“After working extensively with GE to develop the CNG In A Box system, we are excited to unveil it at NACS and to the fueling industry overall. Combining Peake Fuel Solutions’ natural gas expertise and GE’s breadth of cross-industry technology capabilities will advance the use of abundant and affordable natural gas fueling solutions,” said Kent Wilkinson, vice president—Natural Gas Ventures, Chesapeake.

The CNG In A Box system compresses natural gas from a pipeline into CNG on-site at a traditional automotive fueling station or industrial location. CNG-powered vehicles such as taxis, buses or small trucks, as well as individual consumer vehicles, can then refill their tanks using a dispenser with the same look and feel as a traditional diesel or gasoline dispenser.

GE ecomagination Vice President Mark Vachon said, “Natural gas is produced at a relatively lower cost and is cleaner burning than gasoline or diesel fuel—natural gas vehicles can show an emissions reduction of up to 80 percent compared to gasoline vehicles2. Through ecomagination, we’ll continue to deliver to the industry innovative solutions that deliver both great economics and environmental performance, and the CNG In A Box system exemplifies this commitment.”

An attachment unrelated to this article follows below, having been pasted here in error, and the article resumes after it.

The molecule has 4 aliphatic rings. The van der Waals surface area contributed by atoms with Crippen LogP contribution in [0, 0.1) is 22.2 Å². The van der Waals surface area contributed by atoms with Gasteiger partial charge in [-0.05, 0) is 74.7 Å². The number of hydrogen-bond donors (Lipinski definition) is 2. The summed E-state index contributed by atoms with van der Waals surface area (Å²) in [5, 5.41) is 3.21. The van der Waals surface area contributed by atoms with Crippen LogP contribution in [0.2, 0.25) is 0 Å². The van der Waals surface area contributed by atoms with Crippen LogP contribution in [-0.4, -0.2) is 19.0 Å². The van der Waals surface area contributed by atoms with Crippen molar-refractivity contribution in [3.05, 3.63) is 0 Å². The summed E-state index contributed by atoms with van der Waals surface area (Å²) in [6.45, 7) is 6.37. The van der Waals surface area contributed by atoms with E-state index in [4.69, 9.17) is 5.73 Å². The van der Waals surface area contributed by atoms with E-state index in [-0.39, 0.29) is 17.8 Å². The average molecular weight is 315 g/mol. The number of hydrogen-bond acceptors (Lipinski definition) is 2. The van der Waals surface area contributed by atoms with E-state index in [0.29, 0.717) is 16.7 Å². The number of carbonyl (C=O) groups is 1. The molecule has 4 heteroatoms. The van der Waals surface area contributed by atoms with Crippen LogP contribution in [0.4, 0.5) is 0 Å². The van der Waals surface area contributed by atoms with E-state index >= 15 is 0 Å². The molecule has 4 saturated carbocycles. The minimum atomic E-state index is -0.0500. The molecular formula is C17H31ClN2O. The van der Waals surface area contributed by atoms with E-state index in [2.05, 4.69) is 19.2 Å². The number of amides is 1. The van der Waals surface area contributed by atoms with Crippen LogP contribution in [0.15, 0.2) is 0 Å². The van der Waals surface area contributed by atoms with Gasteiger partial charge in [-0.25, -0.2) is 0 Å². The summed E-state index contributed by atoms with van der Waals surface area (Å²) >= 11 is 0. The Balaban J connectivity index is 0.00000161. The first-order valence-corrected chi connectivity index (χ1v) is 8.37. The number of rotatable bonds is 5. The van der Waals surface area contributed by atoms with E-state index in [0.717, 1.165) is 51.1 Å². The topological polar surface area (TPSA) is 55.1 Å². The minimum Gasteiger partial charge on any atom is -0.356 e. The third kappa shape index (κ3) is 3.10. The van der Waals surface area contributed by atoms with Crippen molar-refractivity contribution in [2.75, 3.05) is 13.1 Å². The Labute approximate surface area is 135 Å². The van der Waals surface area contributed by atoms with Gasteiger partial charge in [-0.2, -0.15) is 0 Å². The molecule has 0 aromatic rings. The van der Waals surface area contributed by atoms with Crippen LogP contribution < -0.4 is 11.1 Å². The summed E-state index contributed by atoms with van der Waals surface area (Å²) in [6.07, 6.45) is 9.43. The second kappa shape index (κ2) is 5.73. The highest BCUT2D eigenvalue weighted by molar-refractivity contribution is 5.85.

Financing for the CNG In A Box system is offered by GE Capital, providing competitive rates and flexible payment options. By combining an entire acquisition—including equipment, delivery and installation—into a single monthly payment, Peake Fuel Solutions’ customers can structure payments according to their cash flow and eliminate the costs and time associated with paying multiple vendors. With this solution, business owners can work with a single provider to acquire, finance and maintain their CNG In A Box system.

The CNG In A Box system’s 8 foot x 20 foot container is easy to ship and maintain due to its compact design. Its modular and novel design makes it plug-and-play on-site. Wayne, A GE Energy Business, manufactures the dispensers that deliver the CNG from the CNG In A Box system unit to vehicles. These alternative fuel dispensers feature PCI-compliant pay-at-the-pump technology for a familiar and secure fueling experience. Using the same dispenser and payment terminal interfaces as Wayne petroleum dispensers simplifies point of sale integration.

As part of this collaboration between GE and Peake Fuel Solutions, beginning in the fall of 2012 GE will provide more than 250 CNG In A Box systems for natural gas vehicle infrastructure.

To learn more about the CNG In A Box system, visit us online or stop by the Peake Fuel Solutions booth at the NACS show (booth #6101).

Ecomagination is GE’s commitment to imagine and build innovative solutions to today’s environmental challenges while driving economic growth. For more on ecomagination, please visit:www.ecomagination.com.